“This is the first time the United States has hosted the conference since San Jose (Calif.) in 2006,” said Suzanne Sbarge, the executive producer of ISEA2012. “When San Jose hosted it, they used the conference to launch its biennial, and we’re hoping to build programs that will go beyond hosting this conference.”
The ISEA2012 symposium will consist of a conference that runs from Sept. 19-24, 2012. An exhibition that runs concurrently with the conference will run from Sept. 20, 2012 to Jan. 6, 2013.
Artists, performers and conference presenters interested in submitting a proposal for ISEA2012 should visitwww.isea2012.org for guidelines. To submit a proposal is free, and the deadline to do so is Oct. 15.
Sbarge says the conference is currently working on a call for proposals for artists, performers and conference presenters. Those interested can visit www.isea2012.org to see all of the guidelines, she said. The deadline is Oct. 15.
“We’re looking for artists that combine arts and technology,” she said.
Sbarge said that Albuquerque got the conference because of Andrea Polli, the artistic director of the event.
“Andrea really put the effort forward,” she said. “We bid for the 2011 show, but we lost out to Istanbul. We got the 2012 show, which gives us more time to get things in order.”
“Machine Wilderness” is the theme of the conference.
“There are five guides underneath the theme,” Sbarge said. “They are transportation, power, creative economies, wildlife and cosmos.”
The theme is a reference to the New Mexico region as an area of rapid growth and technology alongside wide expanses of open land.
The exhibition aims to present artists’ and technologists’ ideas for a more humane interaction between technology and wilderness in which “machines” can take many forms to support life on Earth.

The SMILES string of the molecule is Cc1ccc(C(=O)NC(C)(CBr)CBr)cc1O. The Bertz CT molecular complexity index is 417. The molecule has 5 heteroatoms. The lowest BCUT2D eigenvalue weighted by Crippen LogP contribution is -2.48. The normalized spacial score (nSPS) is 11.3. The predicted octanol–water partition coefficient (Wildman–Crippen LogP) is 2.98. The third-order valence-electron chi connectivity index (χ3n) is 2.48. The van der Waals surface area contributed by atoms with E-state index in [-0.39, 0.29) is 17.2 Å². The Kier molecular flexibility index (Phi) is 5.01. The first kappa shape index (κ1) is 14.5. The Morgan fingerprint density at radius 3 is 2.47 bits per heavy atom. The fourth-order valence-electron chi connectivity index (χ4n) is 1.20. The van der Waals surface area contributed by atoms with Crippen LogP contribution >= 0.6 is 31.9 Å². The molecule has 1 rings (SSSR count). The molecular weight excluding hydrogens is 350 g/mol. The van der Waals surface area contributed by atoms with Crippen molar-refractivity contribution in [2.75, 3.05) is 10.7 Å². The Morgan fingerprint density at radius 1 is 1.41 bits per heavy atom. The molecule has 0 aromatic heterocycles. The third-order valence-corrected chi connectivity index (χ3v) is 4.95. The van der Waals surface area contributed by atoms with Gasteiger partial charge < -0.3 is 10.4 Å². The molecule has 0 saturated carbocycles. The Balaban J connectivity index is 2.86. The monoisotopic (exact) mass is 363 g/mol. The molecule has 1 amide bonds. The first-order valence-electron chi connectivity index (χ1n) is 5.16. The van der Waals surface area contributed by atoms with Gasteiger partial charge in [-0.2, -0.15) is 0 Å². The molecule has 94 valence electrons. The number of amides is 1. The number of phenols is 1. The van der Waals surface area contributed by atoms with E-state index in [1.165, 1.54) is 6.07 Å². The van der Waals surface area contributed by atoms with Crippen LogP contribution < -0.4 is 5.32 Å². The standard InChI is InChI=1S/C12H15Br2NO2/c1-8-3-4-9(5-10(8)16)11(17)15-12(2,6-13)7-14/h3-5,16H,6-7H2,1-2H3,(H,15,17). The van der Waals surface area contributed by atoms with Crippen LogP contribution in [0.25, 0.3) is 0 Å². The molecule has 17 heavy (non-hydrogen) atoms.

“It’s going to focus on creative solutions for how technology and the natural world can co-exist,” she said.
According to Sbarge, the program will include a bilingual focus, an indigenous thread and a focus on land and skyscape.
“Because of our vast resource of land in New Mexico, proposals from artists are being sought that will take ISEA participants out into the landscape,” she said. “The Albuquerque Balloon Museum offers a unique opportunity for artworks to extend into the sky as well.”
Sbarge said being awarded the conference is a big accomplishment for the city. Albuquerque is the smallest of the cities that has hosted the event.
“It gives us a chance to be part of something international,” she said. “It’s going to draw worldwide appeal and it’s a great opportunity to develop new programs and continue them.”
Sbarge said five Duke City arts professionals will travel to Istanbul for ISEA2011 and make a presentation about Albuquerque and the 2012 conference.
The representatives are Sbarge, 516 ARTS executive director and ISEA2012 executive producer; Polli, UNM professor of art and engineering and ISEA2012 artistic director; Cathy Wright, the director of the Albuquerque Museum; Marta Weber, a 516 ARTS board member and the ISEA2012 fundraising chair; Teresa Buscemi, the 516 ARTS program coordinator and ISEA2012 communications coordinator; and Laura Kesselman of Kesselman-Jones, the ISEA2012 conference coordinator.